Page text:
Gordon Green, M.Div., M.A. Counseling
What does the Resurrection mean to you? A promise? A message of hope? For the Apostle Paul, the Resurrection was both. In 1 Corinthians 6:14, Paul writes that, “By his power God raised he Lord ftrom the dead, and he will raise us also.” And in Romans 5:10, he declares: “For if, while we were God’s enemies, we were reconciled to him through the death of his Son, how much more, having been reconciled, shall we be saved through his life!” The assurance of our salvation and of our future resurrection is enough in itself to celebrate the empty tomb. Still, for Paul, the Resurrection was more than a promise and a hope.
It empowered him to persevere trials as a missionary in conflict:
I want to know Christ—yes, to know the power of his resurrection and participation in his sufferings, becoming like him in his death, and so, somehow, attaining to the resurrection from the dead. – Philippians 3:10-11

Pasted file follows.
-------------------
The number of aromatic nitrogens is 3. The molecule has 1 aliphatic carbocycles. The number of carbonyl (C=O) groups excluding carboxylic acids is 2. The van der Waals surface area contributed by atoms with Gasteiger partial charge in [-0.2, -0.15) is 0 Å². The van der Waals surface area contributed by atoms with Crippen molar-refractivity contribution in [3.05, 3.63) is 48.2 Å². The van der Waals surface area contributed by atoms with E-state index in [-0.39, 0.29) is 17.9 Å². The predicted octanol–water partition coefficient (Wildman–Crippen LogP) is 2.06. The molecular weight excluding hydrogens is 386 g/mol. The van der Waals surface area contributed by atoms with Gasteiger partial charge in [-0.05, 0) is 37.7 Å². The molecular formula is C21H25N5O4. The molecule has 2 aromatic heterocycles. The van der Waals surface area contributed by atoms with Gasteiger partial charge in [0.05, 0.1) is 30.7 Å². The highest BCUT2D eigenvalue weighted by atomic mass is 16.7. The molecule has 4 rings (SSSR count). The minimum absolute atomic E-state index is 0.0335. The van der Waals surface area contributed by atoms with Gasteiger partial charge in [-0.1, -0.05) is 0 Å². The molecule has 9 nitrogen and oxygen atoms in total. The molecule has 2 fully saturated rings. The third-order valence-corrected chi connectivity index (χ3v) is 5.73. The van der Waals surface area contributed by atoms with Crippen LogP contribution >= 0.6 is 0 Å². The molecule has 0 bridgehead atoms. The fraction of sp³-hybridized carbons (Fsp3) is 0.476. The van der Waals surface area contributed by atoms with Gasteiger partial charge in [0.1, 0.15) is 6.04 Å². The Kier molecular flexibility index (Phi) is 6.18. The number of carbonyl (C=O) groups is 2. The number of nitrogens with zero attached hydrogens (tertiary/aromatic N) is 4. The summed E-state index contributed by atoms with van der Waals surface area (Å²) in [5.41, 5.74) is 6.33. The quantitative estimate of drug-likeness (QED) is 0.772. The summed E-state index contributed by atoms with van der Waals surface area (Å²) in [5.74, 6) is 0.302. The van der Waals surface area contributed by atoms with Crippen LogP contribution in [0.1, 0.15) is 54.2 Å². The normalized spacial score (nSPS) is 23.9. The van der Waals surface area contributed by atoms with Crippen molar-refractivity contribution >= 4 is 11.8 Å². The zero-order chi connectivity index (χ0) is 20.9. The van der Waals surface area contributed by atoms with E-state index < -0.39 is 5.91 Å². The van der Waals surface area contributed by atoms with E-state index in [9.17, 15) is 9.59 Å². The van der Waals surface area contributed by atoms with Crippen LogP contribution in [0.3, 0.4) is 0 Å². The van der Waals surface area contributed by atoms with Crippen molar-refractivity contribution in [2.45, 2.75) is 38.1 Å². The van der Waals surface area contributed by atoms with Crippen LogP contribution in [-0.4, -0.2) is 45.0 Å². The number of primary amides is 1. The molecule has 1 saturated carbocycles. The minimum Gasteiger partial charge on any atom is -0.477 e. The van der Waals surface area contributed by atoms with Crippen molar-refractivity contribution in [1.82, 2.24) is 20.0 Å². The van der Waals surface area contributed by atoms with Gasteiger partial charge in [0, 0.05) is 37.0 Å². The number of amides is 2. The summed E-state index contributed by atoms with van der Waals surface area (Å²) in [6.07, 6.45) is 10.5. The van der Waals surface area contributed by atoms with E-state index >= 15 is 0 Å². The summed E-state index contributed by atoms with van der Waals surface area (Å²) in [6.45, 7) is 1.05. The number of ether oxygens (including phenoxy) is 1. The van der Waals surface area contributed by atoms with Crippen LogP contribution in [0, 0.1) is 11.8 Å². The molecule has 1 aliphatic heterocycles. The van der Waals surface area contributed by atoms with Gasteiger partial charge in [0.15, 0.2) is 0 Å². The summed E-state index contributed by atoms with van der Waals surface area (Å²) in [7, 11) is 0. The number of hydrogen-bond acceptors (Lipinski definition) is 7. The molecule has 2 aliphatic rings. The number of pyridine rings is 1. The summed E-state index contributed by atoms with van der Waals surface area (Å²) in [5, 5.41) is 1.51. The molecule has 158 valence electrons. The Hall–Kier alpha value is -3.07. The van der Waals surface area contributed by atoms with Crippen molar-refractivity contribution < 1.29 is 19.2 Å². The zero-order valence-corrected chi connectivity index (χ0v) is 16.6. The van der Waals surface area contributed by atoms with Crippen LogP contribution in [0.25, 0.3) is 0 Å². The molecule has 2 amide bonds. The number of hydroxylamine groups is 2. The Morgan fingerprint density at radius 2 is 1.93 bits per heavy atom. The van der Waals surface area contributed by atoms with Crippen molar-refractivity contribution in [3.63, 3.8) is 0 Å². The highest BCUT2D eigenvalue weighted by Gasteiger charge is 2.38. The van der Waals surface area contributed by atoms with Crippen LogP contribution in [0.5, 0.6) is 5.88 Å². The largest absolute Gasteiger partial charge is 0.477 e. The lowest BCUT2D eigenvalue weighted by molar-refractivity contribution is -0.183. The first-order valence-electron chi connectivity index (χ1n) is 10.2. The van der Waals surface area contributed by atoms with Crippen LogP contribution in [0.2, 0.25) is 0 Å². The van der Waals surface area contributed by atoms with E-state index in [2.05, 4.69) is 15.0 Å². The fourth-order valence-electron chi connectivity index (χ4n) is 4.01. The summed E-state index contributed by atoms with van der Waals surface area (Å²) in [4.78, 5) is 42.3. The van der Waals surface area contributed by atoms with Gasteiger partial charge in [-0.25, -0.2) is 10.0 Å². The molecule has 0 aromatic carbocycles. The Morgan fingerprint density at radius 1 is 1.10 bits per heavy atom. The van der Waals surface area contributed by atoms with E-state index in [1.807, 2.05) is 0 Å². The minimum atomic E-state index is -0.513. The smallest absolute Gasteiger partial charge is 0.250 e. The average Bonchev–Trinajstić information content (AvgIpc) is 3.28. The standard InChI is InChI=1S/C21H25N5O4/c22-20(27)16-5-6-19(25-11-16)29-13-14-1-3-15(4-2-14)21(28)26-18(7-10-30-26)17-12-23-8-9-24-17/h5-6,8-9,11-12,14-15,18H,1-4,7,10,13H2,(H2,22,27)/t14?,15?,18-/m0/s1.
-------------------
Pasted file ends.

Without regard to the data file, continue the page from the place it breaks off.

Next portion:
Paul understood that the Lord’s resurrection was inextricably intertwined with His suffering. While we will never know the full extent of either, we can and do experience elements of our Savior’s resurrection power in the midst of our suffering—but not without struggle. Pain, whether emotional, spritual, or physical, often causes us to become self-absorbed. That’s why Paul reminds us to fully devote ourselves to the ascended Christ who possesses all authority to intercede on our behalf: “Since, then, you have been raised with Christ, set your hearts on things above, where Christ is, seated at the right hand of God” (Colossians 3:1). The resurrection power promises a future life in glory and a present life with enough grace to press through suffering—all within the mysterious fellowship of our risen Savior. So this Easter (and everyday of the year), let’s “set our hearts” on the resurrection power from “above, where Christ is seated at the right hand of God!”